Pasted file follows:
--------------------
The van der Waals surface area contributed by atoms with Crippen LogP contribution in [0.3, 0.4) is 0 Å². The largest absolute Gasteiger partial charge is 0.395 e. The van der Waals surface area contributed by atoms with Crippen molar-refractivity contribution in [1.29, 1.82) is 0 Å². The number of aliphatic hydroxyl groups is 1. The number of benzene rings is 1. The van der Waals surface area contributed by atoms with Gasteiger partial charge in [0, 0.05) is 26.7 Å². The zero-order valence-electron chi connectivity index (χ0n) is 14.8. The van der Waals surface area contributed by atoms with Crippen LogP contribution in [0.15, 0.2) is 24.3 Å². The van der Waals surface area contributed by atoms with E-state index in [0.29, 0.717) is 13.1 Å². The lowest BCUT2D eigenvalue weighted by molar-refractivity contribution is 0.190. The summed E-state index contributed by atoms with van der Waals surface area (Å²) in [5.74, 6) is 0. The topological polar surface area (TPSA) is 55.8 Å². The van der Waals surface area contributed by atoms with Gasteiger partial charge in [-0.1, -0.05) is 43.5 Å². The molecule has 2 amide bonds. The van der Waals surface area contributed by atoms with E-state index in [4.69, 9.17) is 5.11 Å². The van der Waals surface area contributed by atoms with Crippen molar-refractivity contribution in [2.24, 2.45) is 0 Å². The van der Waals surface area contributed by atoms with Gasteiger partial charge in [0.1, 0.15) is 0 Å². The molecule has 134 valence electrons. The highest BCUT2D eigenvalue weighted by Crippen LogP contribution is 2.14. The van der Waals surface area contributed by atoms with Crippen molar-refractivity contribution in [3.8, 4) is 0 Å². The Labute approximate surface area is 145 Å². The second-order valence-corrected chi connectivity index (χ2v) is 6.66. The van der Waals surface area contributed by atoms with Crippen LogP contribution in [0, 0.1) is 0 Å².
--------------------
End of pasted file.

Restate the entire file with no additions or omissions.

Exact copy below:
The van der Waals surface area contributed by atoms with Crippen LogP contribution in [0.3, 0.4) is 0 Å². The largest absolute Gasteiger partial charge is 0.395 e. The van der Waals surface area contributed by atoms with Crippen molar-refractivity contribution in [1.29, 1.82) is 0 Å². The number of aliphatic hydroxyl groups is 1. The number of benzene rings is 1. The van der Waals surface area contributed by atoms with Gasteiger partial charge in [0, 0.05) is 26.7 Å². The zero-order valence-electron chi connectivity index (χ0n) is 14.8. The van der Waals surface area contributed by atoms with Crippen LogP contribution in [0.15, 0.2) is 24.3 Å². The van der Waals surface area contributed by atoms with E-state index in [0.29, 0.717) is 13.1 Å². The lowest BCUT2D eigenvalue weighted by molar-refractivity contribution is 0.190. The summed E-state index contributed by atoms with van der Waals surface area (Å²) in [5.74, 6) is 0. The topological polar surface area (TPSA) is 55.8 Å². The van der Waals surface area contributed by atoms with Gasteiger partial charge in [-0.1, -0.05) is 43.5 Å². The molecule has 2 amide bonds. The van der Waals surface area contributed by atoms with E-state index in [4.69, 9.17) is 5.11 Å². The van der Waals surface area contributed by atoms with Crippen molar-refractivity contribution in [2.24, 2.45) is 0 Å². The van der Waals surface area contributed by atoms with Gasteiger partial charge in [0.1, 0.15) is 0 Å². The molecule has 134 valence electrons. The highest BCUT2D eigenvalue weighted by Crippen LogP contribution is 2.14. The van der Waals surface area contributed by atoms with Crippen molar-refractivity contribution in [3.8, 4) is 0 Å². The Labute approximate surface area is 145 Å². The second-order valence-corrected chi connectivity index (χ2v) is 6.66. The van der Waals surface area contributed by atoms with Crippen LogP contribution in [0, 0.1) is 0 Å².